Two funds — the Bear Pantry Fund and the UNC Disaster Relief Fund — have received gifts from generous donors who wanted to help UNC students dealing with some of the economic impacts of COVID-19.
The Bear Pantry is specifically focused on addressing the issue of food insecurity on campus, while the Disaster Relief Fund provides critical support to students as they work to overcome the financial, social and emotional burdens resulting from the COVID-19 pandemic, ensuring they can continue to pursue their education at UNC.
Last year, before the economic impacts of the pandemic, a national survey estimated that as many as half of all college students experience food insecurity as they struggle to support themselves while working, attending classes, and dealing with other life issues. The COVID-19 pandemic has intensified the severity of food insecurity on college campuses and for many UNC students.
UNC’s Bear Pantry assists those students by providing access to a stocked food pantry, as well as to on-campus dining through the Bear Share Meal Swipe program, which allows other students to donate extra meals to fellow Bears.
The pantry has received gifts from the university community and generous alumni and friends, along with grants from the Weld Recovers: COVID-19 Fund from Weld Community Foundation, United Way of Weld County ($10,000), and the Colorado Blueprint to End Hunger ($6,500). These gifts and grants have enabled the pantry to respond to the urgent needs of students throughout the COVID-19 pandemic.
Perspective by Danielle Ananea ’20, Anthropology
UNC’s Bear Pantry helps to address food insecurity for many students and their families, including Danielle Ananea and her daughter, Tirion.
The Bear Pantry at UNC has had a tremendous impact on my life. I come from a background of food insecurity and am a first-generation college student. So, navigating campus resources was a necessity for not only my success, but for my survival. Additionally, I have a daughter who is now in the 4th grade who has benefited from the Bear Pantry as well.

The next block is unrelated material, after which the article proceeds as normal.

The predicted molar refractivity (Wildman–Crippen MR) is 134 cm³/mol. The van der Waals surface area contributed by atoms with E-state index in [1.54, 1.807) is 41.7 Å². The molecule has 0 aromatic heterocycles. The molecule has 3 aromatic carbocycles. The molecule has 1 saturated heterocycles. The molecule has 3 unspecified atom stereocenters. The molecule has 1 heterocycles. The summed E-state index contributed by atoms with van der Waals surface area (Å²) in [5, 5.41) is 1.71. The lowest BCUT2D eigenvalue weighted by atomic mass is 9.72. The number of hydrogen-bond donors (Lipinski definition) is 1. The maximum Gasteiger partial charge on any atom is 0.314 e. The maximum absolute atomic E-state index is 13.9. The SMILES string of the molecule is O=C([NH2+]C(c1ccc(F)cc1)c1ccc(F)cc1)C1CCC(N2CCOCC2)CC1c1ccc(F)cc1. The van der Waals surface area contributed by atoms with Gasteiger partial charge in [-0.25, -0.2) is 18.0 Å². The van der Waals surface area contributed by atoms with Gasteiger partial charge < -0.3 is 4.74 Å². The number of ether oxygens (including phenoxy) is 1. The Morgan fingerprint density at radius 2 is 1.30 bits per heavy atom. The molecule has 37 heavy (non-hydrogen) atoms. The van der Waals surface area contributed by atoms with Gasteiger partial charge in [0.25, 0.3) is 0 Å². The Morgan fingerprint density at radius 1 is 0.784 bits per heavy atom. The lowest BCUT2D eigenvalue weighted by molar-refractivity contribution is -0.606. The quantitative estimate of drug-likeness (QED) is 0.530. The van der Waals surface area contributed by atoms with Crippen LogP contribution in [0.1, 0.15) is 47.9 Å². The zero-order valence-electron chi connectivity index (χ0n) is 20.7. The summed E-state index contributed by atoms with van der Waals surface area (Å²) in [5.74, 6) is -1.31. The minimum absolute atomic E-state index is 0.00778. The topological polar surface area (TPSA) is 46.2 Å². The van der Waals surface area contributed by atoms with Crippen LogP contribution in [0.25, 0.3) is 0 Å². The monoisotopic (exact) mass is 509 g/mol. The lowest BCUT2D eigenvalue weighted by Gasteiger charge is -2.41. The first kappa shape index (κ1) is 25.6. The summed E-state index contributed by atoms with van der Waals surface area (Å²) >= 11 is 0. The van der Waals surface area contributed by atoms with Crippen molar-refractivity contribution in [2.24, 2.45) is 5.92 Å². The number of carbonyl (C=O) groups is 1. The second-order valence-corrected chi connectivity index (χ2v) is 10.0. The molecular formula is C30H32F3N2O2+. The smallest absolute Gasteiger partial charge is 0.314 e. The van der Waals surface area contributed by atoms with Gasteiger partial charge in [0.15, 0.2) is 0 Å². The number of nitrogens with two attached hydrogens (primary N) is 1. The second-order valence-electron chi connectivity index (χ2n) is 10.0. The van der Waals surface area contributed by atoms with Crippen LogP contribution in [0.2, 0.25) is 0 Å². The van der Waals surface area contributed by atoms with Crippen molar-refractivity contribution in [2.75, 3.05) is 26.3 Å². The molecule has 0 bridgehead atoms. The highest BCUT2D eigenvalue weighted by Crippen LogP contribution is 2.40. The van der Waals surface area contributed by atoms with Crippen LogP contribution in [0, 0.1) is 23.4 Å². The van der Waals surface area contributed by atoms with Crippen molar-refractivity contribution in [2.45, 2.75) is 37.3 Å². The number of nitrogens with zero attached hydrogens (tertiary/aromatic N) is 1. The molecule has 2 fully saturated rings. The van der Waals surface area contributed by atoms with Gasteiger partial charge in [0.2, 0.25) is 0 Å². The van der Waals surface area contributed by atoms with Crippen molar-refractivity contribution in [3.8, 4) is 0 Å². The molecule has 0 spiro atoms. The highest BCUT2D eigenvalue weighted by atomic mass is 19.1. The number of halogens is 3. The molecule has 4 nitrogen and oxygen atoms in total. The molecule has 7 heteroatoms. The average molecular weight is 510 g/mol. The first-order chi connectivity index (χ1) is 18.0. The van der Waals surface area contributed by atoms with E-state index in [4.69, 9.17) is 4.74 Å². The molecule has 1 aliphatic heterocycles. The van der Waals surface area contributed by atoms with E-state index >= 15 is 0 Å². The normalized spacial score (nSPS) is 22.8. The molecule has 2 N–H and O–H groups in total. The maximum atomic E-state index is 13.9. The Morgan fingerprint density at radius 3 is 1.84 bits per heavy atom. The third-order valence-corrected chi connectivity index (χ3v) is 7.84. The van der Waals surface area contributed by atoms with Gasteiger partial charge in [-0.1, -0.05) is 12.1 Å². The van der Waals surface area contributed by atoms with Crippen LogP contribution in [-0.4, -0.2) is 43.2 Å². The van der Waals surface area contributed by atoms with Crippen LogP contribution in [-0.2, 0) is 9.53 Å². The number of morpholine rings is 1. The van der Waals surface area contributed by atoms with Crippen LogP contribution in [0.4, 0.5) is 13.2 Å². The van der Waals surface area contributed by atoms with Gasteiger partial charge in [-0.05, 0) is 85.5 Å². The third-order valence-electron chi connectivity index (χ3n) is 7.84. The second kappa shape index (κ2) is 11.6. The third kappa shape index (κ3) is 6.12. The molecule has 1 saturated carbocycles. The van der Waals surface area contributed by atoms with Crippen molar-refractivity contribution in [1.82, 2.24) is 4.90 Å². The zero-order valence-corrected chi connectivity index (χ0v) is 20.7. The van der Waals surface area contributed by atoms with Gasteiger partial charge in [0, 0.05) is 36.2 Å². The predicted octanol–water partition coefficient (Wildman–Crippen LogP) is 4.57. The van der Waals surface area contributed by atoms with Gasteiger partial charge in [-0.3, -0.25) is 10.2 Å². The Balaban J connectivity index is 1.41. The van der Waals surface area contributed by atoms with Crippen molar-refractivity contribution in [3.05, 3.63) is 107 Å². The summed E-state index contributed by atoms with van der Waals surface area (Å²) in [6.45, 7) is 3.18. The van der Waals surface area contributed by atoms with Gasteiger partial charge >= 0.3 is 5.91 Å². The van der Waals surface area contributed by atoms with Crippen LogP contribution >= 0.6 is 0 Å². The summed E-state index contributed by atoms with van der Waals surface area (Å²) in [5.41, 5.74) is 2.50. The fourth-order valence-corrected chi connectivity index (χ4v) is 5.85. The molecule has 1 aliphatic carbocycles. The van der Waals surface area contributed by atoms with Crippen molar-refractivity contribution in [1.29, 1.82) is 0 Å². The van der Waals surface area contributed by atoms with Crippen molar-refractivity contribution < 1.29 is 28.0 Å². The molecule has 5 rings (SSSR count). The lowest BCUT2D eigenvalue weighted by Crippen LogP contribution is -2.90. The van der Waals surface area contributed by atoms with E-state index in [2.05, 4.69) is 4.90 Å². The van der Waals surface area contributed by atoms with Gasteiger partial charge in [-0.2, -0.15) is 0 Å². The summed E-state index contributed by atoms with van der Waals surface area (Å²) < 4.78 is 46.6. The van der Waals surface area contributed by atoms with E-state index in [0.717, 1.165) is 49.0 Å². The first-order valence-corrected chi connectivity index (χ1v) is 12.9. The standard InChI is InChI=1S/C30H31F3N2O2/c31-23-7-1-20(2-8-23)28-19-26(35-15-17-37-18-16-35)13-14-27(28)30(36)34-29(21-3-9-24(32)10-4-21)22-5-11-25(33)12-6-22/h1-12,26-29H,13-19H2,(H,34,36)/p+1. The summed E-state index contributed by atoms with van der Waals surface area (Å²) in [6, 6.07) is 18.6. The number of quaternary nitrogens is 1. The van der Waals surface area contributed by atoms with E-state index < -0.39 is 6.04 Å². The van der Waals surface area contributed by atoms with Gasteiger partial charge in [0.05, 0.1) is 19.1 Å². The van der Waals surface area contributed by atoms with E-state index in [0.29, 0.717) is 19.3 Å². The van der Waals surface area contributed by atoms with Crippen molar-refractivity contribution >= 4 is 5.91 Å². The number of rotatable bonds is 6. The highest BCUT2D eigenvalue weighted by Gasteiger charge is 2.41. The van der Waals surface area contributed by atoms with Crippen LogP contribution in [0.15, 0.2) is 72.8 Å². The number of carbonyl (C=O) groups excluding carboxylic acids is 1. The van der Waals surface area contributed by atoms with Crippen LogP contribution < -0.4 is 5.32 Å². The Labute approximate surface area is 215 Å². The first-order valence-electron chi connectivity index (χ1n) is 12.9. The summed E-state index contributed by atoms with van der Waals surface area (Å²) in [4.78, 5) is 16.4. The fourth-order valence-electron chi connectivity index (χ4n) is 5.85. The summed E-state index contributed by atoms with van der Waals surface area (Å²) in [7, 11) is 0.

When I was in elementary school during the summer break there was a free lunch program for all of the children in Post Falls, Idaho who were under the age of 18. It gave me the support to stay safe away from home and also nourished me while I was growing.
When I started at UNC, I was a transfer student from a community college that didn’t have the resource of the food pantry on campus. At UNC, a faculty member made an announcement about it, but I felt uncomfortable going at that time, since I wasn’t sure how or when to use it. Then I was in a meeting that included Deana Davies, assistant director of student outreach and support with the dean of students office.
Deana and I discussed the Bear Pantry and she walked me to Michener Library (Bear Pantry has since moved to the University Center) and showed me how to start the process. Because of my childhood experiences, I felt compelled to begin a research project for one of my classes surrounding the Bear Pantry.
I completed an ethnography and found out that the majority of students at UNC do, in fact, have food insecurities that would be supplemented if they were aware of what being food insecure meant. After completing my data collection, I started an informal club where I asked students from the Humanities and Social Sciences if they wanted to walk with me over to the Bear Pantry on Tuesdays in the afternoon; we had days where up to 10 students would come along!
The Bear Pantry not only provides food and some toiletries, but also a sense of belonging that a lot of students need when they leave home. The volunteers and staff that run the Bear Pantry have become close friends of mine and have greatly decreased the amount of stress, anxiety, depression and other psychological issues perpetuated by being hungry.
My daughter loves the Bear Pantry, too! At the beginning of the pandemic, the Bear pantry was supplying students with premade bags, and mine happened to have a roll of toilet paper in it! I’ve never been so grateful for flushable paper.
It’s been hard for me to figure out how to put how I feel about the pantry into words. During my time at UNC, I experienced domestic violence that caused a brain injury, a car accident that caused a spinal injury that required surgery during the semester, and the finalization of my divorce during my degree. Because of all the turmoil and lack of family support, my daughter and I experienced homelessness off and on throughout my education, but we never went without food. So, while I was busy trying to figure out where and how we would have somewhere to live, I knew that my daughter would never suffer an empty belly, because I have the Bear Pantry on our side!